COMPANY non-executive directors are a special breed of taxpayers under our tax laws.
They are treated differently from their position recognised in contract law. Directors are not employees; they do not have a master-servant relationship with the company of which they are directors. They have what is commonly known as a contract “for” service with the company. This is distinct from an employee's contract, a master-servant relationship evidenced by a contract “of” service.
If this sounds confusing, it is. An eminent judge in Britain drew the difference between a ship's master, a chauffeur and a reporter on the staff of a newspaper all being employed under a contract of service whereas a ship's pilot, a taximan and a newspaper contributor are employed under a contract for services.
Directors are holders of “office” for a term, which is not defined in the tax legislation and is said to be of “indefinite context”. However, under most tax laws, including ours, directors are included in the definition of “employees” and the term “employment” includes the holding of an “office”.
What is the significance of this rather convoluted tax treatment? Well, the reason is not difficult to guess: to garner more taxes for our tax collectors.
Without this extended definition, directors pay tax on their fees and other cash benefits such as attendance allowances and nothing else.
Their treatment as employees means that they are taxed on “perquisites” and “benefits-in-kind”, which they receive as directors of the company that pays them.
The home utilities costs incurred by a director, if paid for by the company, would be a “perquisite”. The value of accommodation provided to a director would be a “benefit-in-kind”.
The law on the taxability of “benefits-in-kind” derives from the English common law, i.e. the judicial pronouncement of courts in England.
In a landmark case, the House of Lords took the view that a benefit which is not convertible into money would not constitute income and should not be taxable on the employee receiving it. The case involved a bank manager who was allowed to occupy the upper floor of the said bank premises. The tax authorities sought to regard the value of the living accommodation as income to the employee. The court took the view that since the manager could not convert the benefit into money by say, assigning his occupying right to another person for cash, the benefit was not income to him. This decision became a general principle, that a benefit would only be taxable if it is capable of being converted into money or money's worth.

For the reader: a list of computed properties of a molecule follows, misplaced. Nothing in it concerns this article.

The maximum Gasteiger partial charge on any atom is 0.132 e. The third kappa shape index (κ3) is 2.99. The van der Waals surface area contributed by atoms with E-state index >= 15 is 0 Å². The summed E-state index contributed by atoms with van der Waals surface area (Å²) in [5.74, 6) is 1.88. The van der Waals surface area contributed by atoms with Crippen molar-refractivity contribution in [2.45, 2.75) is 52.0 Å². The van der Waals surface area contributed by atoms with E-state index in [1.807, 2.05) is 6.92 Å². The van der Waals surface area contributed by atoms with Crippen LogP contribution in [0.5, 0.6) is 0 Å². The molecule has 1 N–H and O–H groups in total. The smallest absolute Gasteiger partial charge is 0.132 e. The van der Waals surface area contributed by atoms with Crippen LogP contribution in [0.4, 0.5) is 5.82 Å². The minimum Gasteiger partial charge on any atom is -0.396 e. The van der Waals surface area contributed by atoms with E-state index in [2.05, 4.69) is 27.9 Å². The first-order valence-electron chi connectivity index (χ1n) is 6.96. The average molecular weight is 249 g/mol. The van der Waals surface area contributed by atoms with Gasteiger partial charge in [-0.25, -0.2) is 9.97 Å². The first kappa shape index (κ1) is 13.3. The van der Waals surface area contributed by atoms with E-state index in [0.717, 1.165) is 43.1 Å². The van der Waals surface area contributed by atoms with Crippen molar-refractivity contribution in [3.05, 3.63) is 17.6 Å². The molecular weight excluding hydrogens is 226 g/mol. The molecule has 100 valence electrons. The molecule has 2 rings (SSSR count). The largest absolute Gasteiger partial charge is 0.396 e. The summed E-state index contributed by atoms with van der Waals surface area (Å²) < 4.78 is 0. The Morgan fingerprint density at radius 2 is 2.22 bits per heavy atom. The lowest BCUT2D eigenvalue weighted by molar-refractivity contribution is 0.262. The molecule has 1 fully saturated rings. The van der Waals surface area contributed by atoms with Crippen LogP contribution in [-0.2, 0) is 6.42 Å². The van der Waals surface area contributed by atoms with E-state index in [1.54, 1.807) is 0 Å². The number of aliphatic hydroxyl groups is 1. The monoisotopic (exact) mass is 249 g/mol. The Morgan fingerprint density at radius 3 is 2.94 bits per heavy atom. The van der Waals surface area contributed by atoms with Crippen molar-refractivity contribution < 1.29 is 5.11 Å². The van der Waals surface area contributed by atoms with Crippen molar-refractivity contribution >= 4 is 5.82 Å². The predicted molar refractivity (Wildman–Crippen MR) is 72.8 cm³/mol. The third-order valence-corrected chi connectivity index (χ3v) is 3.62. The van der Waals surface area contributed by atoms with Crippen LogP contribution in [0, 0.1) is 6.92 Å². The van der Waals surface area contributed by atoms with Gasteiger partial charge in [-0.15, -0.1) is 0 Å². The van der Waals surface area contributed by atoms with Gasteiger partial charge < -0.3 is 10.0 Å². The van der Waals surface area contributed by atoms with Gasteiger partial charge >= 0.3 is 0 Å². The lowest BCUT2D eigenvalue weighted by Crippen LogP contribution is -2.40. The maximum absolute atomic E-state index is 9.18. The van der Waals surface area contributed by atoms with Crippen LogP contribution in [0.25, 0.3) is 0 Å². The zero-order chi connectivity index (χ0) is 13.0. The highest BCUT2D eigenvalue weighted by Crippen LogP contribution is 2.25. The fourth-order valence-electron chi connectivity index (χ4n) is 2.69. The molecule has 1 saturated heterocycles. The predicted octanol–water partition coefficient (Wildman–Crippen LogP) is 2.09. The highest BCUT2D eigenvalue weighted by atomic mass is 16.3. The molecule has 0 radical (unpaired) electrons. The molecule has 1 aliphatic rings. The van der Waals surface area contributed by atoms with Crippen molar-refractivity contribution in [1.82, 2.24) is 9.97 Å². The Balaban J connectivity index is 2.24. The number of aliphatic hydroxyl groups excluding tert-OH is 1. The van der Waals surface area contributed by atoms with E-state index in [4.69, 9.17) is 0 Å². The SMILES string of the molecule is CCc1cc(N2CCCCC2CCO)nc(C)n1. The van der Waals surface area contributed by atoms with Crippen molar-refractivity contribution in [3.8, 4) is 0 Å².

Our tax laws, in light of this principle, contain a specific provision to tax a housing benefit provided to an employee, thus effectively nullifying the general rule.
No similar specific provision has been enacted to tax benefits such as the use of a car. Thus, a director who has been provided the use of a car might argue that this benefit is not convertible into money and he should pay no tax on it.
He would find his claim thwarted by the fact that specific words have been added to the taxing provision to tax a benefit (not being a benefit convertible into money).
These words are clearly designed to put our present day non-executive director (and all employees as well) receiving non-monetary benefits on quite a distinct fiscal path from that of our legendary bank manager.
So non-executive directors should be in no doubt that the tax man would seek to tax many, if not all the benefits which they receive as directors. The benefits are becoming more varied, with levels of remuneration packages increasing.
This is in part due to the recognition by companies, particularly public companies, that directors' responsibilities and the risks associated with them have increased substantially in recent years.
A recent study of directors' remuneration of financial institutions made a strong case that fees and other payments should be trending upwards if talented and experienced individuals are to fill a depleting pool of qualified directors.
Public companies generally make payments to their non-executive directors in some of the following forms:
Director fees. These are generally fixed to motivate responsibility.
Meeting fees are paid to encourage participation.
Both fees are taxable in full. A recent change in the law allows the fees to be taxed in the year they are received rather than in the year for which they are paid.
Fees received from a foreign tax resident company are not taxable on the basis of it being foreign income. Exceptionally a Malaysian incorporated company can be tax resident outside Malaysia if it is managed and controlled from outside the country.
Ex-post and ex-gratia payments are made to recognise long service and substantial contributions.
These are taxable in full unless they meet the criteria of “retirement gratuities”.
Stock awards paid to cultivate a longer-term perspective and sense of belonging are taxable on the market value of the stocks.
In certain instances, the use of a personal service company of the director to receive the fees could be used to benefit from the lower 20% rate.
However care should be taken in structuring this to avoid challenge as a tax avoidance arrangement.
The question often arises as to whether the expenses of travelling to attend board meetings could be deductible against the fees received where such costs have to be borne by the director.
The general principle is that travelling from home to office is not deductible and the tax authority will apply this rule to disallow such a claim.